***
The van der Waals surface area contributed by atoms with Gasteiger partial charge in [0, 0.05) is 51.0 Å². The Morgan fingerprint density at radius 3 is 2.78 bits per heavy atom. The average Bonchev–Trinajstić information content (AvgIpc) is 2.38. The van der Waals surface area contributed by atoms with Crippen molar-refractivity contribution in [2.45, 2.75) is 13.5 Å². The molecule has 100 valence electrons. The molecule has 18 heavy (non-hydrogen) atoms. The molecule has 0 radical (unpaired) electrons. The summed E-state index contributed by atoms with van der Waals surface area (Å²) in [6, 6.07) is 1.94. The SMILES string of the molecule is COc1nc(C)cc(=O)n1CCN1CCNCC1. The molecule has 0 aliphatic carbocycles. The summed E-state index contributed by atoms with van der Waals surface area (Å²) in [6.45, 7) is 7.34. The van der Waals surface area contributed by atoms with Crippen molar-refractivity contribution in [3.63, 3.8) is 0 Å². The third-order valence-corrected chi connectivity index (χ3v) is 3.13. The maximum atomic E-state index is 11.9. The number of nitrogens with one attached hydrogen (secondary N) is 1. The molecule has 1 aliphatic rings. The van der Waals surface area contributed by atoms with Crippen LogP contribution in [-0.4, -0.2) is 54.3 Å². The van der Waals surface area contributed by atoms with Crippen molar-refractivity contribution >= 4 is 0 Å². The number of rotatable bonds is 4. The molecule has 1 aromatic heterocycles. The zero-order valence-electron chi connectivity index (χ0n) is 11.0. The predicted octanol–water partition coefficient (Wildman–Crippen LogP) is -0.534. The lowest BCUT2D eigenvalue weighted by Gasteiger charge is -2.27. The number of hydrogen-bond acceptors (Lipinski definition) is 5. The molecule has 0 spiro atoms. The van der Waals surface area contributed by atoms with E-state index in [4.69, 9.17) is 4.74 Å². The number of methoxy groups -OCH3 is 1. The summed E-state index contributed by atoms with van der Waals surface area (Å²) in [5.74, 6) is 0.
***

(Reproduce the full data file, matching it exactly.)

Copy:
The van der Waals surface area contributed by atoms with Gasteiger partial charge in [0, 0.05) is 51.0 Å². The Morgan fingerprint density at radius 3 is 2.78 bits per heavy atom. The average Bonchev–Trinajstić information content (AvgIpc) is 2.38. The van der Waals surface area contributed by atoms with Crippen molar-refractivity contribution in [2.45, 2.75) is 13.5 Å². The molecule has 100 valence electrons. The molecule has 18 heavy (non-hydrogen) atoms. The molecule has 0 radical (unpaired) electrons. The summed E-state index contributed by atoms with van der Waals surface area (Å²) in [6, 6.07) is 1.94. The SMILES string of the molecule is COc1nc(C)cc(=O)n1CCN1CCNCC1. The molecule has 0 aliphatic carbocycles. The summed E-state index contributed by atoms with van der Waals surface area (Å²) in [6.45, 7) is 7.34. The van der Waals surface area contributed by atoms with Crippen molar-refractivity contribution in [3.63, 3.8) is 0 Å². The third-order valence-corrected chi connectivity index (χ3v) is 3.13. The maximum atomic E-state index is 11.9. The number of nitrogens with one attached hydrogen (secondary N) is 1. The molecule has 1 aliphatic rings. The van der Waals surface area contributed by atoms with Crippen LogP contribution in [-0.4, -0.2) is 54.3 Å². The van der Waals surface area contributed by atoms with Crippen molar-refractivity contribution >= 4 is 0 Å². The number of rotatable bonds is 4. The molecule has 1 aromatic heterocycles. The zero-order valence-electron chi connectivity index (χ0n) is 11.0. The predicted octanol–water partition coefficient (Wildman–Crippen LogP) is -0.534. The lowest BCUT2D eigenvalue weighted by Gasteiger charge is -2.27. The number of hydrogen-bond acceptors (Lipinski definition) is 5. The molecule has 0 spiro atoms. The van der Waals surface area contributed by atoms with E-state index in [4.69, 9.17) is 4.74 Å². The number of methoxy groups -OCH3 is 1. The summed E-state index contributed by atoms with van der Waals surface area (Å²) in [5.74, 6) is 0.